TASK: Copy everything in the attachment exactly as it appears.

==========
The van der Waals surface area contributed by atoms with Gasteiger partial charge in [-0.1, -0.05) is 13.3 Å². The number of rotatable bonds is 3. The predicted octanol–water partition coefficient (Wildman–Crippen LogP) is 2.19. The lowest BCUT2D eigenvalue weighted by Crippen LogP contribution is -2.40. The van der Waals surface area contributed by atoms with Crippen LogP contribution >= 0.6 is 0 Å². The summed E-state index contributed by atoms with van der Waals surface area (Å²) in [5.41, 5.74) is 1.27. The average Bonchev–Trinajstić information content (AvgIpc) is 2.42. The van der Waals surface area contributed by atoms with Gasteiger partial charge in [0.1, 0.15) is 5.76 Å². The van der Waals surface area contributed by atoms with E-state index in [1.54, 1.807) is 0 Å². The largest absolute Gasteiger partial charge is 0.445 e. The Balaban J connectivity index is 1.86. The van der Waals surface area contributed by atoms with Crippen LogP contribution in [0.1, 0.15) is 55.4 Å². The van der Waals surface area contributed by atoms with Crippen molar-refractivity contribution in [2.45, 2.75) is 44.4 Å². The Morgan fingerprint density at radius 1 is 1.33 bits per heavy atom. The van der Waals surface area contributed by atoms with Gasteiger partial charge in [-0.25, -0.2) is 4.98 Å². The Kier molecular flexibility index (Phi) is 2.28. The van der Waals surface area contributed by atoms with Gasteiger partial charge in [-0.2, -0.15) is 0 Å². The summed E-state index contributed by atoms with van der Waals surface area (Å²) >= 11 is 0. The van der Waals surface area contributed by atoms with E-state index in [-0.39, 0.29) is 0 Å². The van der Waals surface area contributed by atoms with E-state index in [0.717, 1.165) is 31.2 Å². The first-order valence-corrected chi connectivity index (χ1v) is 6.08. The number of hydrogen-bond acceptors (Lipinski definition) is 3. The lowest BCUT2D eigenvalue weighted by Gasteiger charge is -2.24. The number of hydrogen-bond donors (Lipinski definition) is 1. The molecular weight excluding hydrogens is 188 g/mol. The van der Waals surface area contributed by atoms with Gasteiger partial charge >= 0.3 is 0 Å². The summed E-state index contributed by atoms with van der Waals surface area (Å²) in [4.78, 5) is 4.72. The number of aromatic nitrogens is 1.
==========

The van der Waals surface area contributed by atoms with Gasteiger partial charge in [-0.1, -0.05) is 13.3 Å². The number of rotatable bonds is 3. The predicted octanol–water partition coefficient (Wildman–Crippen LogP) is 2.19. The lowest BCUT2D eigenvalue weighted by Crippen LogP contribution is -2.40. The van der Waals surface area contributed by atoms with Crippen LogP contribution >= 0.6 is 0 Å². The summed E-state index contributed by atoms with van der Waals surface area (Å²) in [5.41, 5.74) is 1.27. The average Bonchev–Trinajstić information content (AvgIpc) is 2.42. The van der Waals surface area contributed by atoms with Gasteiger partial charge in [0.1, 0.15) is 5.76 Å². The van der Waals surface area contributed by atoms with E-state index in [1.54, 1.807) is 0 Å². The largest absolute Gasteiger partial charge is 0.445 e. The Balaban J connectivity index is 1.86. The van der Waals surface area contributed by atoms with Crippen LogP contribution in [0.1, 0.15) is 55.4 Å². The van der Waals surface area contributed by atoms with Crippen molar-refractivity contribution in [2.45, 2.75) is 44.4 Å². The Morgan fingerprint density at radius 1 is 1.33 bits per heavy atom. The van der Waals surface area contributed by atoms with Gasteiger partial charge in [-0.25, -0.2) is 4.98 Å². The Kier molecular flexibility index (Phi) is 2.28. The van der Waals surface area contributed by atoms with Gasteiger partial charge in [-0.2, -0.15) is 0 Å². The summed E-state index contributed by atoms with van der Waals surface area (Å²) >= 11 is 0. The van der Waals surface area contributed by atoms with E-state index in [-0.39, 0.29) is 0 Å². The van der Waals surface area contributed by atoms with E-state index in [0.717, 1.165) is 31.2 Å². The first-order valence-corrected chi connectivity index (χ1v) is 6.08. The number of hydrogen-bond acceptors (Lipinski definition) is 3. The lowest BCUT2D eigenvalue weighted by Gasteiger charge is -2.24. The number of hydrogen-bond donors (Lipinski definition) is 1. The molecular weight excluding hydrogens is 188 g/mol. The van der Waals surface area contributed by atoms with Gasteiger partial charge >= 0.3 is 0 Å². The summed E-state index contributed by atoms with van der Waals surface area (Å²) in [4.78, 5) is 4.72. The number of aromatic nitrogens is 1.